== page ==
An archivist will be working at the Haines Sheldon Museum this winter to inventory thousands of historical documents.
Sara Delengova cranks a lever, parting a wall of gray metal shelves in the basement of the Haines Sheldon Museum.
“This is known as the archives room down here,” Delengova said.
The archives are stacked with boxes of old newspapers, pamphlets, maps, photographs and other materials from Haines. People have perused these shelves to create exhibits and write books about local history. Right now it can be difficult for researchers to find the information they are looking for.
“As you can see here we’ve got a lot of stuff that’s not processed yet. There’s 87 linear feet which is the term we use for how much shelf space a box will take up,” Delengova said.
The materials are part of collections that were donated over the years by various residents and groups in Haines.
With help from a grant from Museums Alaska, the Haines Sheldon Museum was able to hire Delengova to organize the inventory for a few months. She worked as an intern for the museum a few years ago while completing her masters. This time around her job is to sift through unprocessed materials and categorize them so researchers can navigate the archives.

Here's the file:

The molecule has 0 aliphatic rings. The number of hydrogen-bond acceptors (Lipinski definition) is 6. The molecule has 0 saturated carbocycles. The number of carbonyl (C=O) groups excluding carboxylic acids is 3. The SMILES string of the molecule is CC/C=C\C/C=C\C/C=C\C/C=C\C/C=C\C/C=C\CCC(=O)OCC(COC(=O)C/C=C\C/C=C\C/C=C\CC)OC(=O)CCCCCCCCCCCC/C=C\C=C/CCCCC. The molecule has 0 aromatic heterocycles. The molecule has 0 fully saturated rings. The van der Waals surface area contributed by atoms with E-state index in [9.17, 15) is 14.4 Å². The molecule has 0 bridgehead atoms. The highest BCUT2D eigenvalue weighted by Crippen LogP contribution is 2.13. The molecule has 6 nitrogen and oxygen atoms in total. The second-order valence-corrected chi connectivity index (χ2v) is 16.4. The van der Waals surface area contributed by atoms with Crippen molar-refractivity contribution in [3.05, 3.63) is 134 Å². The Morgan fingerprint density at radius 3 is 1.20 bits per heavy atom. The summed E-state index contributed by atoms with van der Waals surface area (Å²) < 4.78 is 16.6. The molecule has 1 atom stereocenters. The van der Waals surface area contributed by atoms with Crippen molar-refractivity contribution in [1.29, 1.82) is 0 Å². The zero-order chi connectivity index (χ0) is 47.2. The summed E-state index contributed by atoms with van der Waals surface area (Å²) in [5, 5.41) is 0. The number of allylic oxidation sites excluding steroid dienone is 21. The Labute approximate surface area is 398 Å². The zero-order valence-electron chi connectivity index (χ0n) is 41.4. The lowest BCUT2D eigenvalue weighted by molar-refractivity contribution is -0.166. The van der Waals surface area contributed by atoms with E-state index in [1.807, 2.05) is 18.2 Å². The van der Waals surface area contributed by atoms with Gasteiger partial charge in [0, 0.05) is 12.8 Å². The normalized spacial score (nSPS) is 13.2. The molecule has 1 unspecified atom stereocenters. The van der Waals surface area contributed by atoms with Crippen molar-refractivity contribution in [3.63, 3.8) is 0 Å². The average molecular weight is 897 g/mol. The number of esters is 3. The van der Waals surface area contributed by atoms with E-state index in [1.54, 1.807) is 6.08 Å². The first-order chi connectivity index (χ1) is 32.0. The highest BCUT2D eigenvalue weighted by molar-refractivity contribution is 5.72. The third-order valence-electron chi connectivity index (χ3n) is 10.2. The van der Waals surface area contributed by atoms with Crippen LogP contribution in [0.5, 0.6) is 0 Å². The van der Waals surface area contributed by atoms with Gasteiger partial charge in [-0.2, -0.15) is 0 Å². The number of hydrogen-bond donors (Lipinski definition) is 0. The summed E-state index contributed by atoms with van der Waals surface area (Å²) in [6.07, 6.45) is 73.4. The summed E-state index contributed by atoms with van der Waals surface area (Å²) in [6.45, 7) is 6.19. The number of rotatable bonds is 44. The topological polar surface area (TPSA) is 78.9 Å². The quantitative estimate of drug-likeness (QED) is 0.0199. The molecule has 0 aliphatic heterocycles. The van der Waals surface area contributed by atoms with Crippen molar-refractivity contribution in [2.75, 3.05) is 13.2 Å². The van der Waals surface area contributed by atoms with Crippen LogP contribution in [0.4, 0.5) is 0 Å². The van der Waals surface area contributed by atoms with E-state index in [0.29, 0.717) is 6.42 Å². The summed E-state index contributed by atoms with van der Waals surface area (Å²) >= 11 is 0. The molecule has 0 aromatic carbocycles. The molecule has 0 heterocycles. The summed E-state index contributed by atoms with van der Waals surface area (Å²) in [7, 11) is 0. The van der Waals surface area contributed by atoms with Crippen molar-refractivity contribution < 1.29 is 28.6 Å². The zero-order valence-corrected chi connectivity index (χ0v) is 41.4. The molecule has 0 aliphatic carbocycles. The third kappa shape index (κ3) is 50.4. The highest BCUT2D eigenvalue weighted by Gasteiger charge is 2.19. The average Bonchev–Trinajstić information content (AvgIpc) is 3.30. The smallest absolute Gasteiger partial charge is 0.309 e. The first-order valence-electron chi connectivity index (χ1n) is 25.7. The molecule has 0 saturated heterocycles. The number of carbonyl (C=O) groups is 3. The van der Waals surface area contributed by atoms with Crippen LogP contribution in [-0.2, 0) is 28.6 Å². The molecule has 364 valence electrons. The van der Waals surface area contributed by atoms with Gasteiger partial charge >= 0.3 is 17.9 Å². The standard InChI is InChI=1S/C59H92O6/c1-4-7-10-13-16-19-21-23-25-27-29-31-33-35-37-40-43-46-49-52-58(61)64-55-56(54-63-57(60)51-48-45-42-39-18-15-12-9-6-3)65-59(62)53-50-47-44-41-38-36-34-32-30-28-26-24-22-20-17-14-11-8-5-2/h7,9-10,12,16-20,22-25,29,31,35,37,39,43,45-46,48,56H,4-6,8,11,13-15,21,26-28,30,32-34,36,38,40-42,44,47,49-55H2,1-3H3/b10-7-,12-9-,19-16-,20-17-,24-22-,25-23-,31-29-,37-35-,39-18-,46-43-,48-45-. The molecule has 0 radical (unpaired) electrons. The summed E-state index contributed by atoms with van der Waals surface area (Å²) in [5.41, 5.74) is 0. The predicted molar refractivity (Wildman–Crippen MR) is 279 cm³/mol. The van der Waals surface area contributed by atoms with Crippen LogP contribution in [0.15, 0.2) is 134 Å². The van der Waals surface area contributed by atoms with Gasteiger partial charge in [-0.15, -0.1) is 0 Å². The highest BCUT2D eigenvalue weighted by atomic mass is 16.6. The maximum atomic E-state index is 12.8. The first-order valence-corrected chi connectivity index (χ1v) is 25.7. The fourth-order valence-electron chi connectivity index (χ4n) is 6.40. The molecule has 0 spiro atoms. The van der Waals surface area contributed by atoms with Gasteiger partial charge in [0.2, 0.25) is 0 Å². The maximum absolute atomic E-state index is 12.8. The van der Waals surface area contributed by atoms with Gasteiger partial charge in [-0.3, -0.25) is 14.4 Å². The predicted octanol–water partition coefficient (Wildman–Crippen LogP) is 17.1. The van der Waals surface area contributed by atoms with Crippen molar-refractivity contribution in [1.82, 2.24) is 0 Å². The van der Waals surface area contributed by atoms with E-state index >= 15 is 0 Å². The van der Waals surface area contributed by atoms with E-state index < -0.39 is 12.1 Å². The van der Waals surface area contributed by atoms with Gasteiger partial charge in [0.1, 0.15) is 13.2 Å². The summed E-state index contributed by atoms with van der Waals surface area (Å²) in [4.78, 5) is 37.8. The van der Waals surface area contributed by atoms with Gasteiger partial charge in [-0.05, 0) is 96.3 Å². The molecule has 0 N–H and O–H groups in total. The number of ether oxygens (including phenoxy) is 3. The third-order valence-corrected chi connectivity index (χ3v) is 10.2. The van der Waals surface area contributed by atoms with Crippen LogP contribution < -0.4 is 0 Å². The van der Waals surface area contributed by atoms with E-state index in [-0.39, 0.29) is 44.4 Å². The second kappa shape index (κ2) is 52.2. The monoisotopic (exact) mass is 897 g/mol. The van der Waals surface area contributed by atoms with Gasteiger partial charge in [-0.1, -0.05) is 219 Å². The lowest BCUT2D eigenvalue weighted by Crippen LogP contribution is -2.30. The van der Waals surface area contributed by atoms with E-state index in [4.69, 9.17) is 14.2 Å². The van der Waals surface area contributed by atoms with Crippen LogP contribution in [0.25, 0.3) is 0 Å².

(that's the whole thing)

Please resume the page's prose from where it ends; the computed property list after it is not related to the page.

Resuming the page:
“The end product of an archival collection being processed is a finding aid, and part of a finding aid is basically a little history project that will give a researcher who maybe thinks they have some interest in it an idea of what’s in there, how it’s made, why it’s relevant, anything like that,” she said.
Most recently Delengova processed a collection containing materials from Disney’s “White Fang,” which was filmed in Haines. The scripts, crew lists, notes and memos were donated by Rebecca Redwine who worked as a production assistant for the film.
Delengova says she is drawn to archival work because it allows her to dive into subjects she never would have thought to research herself.
“I was working down in Claremont at the Claremont Colleges. We got a collection that was entirely about orange cultivation in Southern California. I knew nothing about it. By the time I was done I knew enough to put together a couple exhibits,” Delengova said. “It’s really cool what you get to find out, working in archives.”
People donate artifacts and documents to the Haines Sheldon Museum regularly, and it can be hard to find enough space for the collections.
Delengova says it is nice to see people willing to share their history.
“I think it’s great that so many people want to donate their stuff too, that there are so many things from different people,” she said. “In my experience, people are always a little possessive of their stuff, but everyone really trusts the museum and it’s wonderful to see.”
Delengova will continue her archives project until the end of February.